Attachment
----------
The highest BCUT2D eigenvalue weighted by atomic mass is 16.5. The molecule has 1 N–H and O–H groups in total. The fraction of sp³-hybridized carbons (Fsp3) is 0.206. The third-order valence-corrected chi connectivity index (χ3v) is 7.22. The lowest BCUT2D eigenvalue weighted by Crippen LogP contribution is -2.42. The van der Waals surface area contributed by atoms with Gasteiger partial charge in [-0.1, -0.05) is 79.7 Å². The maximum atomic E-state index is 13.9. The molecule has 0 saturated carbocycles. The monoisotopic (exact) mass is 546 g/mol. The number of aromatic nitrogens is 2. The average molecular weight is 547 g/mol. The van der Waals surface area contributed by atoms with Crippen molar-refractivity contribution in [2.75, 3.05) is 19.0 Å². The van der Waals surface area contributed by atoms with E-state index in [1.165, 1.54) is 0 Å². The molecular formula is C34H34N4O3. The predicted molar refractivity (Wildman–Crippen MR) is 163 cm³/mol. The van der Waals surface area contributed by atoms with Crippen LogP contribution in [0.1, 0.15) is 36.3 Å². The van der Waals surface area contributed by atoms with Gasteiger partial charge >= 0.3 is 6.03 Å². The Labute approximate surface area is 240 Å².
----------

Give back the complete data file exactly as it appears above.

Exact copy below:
The highest BCUT2D eigenvalue weighted by atomic mass is 16.5. The molecule has 1 N–H and O–H groups in total. The fraction of sp³-hybridized carbons (Fsp3) is 0.206. The third-order valence-corrected chi connectivity index (χ3v) is 7.22. The lowest BCUT2D eigenvalue weighted by Crippen LogP contribution is -2.42. The van der Waals surface area contributed by atoms with Gasteiger partial charge in [-0.1, -0.05) is 79.7 Å². The maximum atomic E-state index is 13.9. The molecule has 0 saturated carbocycles. The monoisotopic (exact) mass is 546 g/mol. The number of aromatic nitrogens is 2. The average molecular weight is 547 g/mol. The van der Waals surface area contributed by atoms with Crippen molar-refractivity contribution in [2.75, 3.05) is 19.0 Å². The van der Waals surface area contributed by atoms with E-state index in [1.165, 1.54) is 0 Å². The molecular formula is C34H34N4O3. The predicted molar refractivity (Wildman–Crippen MR) is 163 cm³/mol. The van der Waals surface area contributed by atoms with Crippen LogP contribution in [0.1, 0.15) is 36.3 Å². The van der Waals surface area contributed by atoms with Gasteiger partial charge >= 0.3 is 6.03 Å². The Labute approximate surface area is 240 Å².